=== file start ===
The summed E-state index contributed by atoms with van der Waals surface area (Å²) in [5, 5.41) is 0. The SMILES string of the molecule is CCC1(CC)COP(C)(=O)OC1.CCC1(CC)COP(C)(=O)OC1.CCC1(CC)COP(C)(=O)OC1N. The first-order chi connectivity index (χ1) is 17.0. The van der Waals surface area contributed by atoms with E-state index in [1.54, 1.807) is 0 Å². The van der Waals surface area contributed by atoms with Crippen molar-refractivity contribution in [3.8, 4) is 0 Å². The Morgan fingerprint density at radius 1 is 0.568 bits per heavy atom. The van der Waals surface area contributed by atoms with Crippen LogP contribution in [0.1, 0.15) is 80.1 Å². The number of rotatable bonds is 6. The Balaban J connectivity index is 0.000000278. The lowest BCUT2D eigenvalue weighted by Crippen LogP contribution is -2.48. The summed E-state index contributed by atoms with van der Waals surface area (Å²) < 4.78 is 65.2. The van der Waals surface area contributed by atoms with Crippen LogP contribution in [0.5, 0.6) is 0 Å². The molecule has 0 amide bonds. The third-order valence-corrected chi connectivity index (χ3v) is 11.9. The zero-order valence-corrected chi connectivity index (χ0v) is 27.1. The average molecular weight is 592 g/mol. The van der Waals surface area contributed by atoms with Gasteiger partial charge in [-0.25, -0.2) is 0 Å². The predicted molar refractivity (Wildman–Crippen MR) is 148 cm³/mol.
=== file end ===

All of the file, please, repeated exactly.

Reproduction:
The summed E-state index contributed by atoms with van der Waals surface area (Å²) in [5, 5.41) is 0. The SMILES string of the molecule is CCC1(CC)COP(C)(=O)OC1.CCC1(CC)COP(C)(=O)OC1.CCC1(CC)COP(C)(=O)OC1N. The first-order chi connectivity index (χ1) is 17.0. The van der Waals surface area contributed by atoms with E-state index in [1.54, 1.807) is 0 Å². The van der Waals surface area contributed by atoms with Crippen molar-refractivity contribution in [3.8, 4) is 0 Å². The Morgan fingerprint density at radius 1 is 0.568 bits per heavy atom. The van der Waals surface area contributed by atoms with Crippen LogP contribution in [0.1, 0.15) is 80.1 Å². The number of rotatable bonds is 6. The Balaban J connectivity index is 0.000000278. The lowest BCUT2D eigenvalue weighted by Crippen LogP contribution is -2.48. The summed E-state index contributed by atoms with van der Waals surface area (Å²) < 4.78 is 65.2. The van der Waals surface area contributed by atoms with Crippen LogP contribution in [0.5, 0.6) is 0 Å². The molecule has 0 amide bonds. The third-order valence-corrected chi connectivity index (χ3v) is 11.9. The zero-order valence-corrected chi connectivity index (χ0v) is 27.1. The average molecular weight is 592 g/mol. The van der Waals surface area contributed by atoms with Gasteiger partial charge in [-0.25, -0.2) is 0 Å². The predicted molar refractivity (Wildman–Crippen MR) is 148 cm³/mol.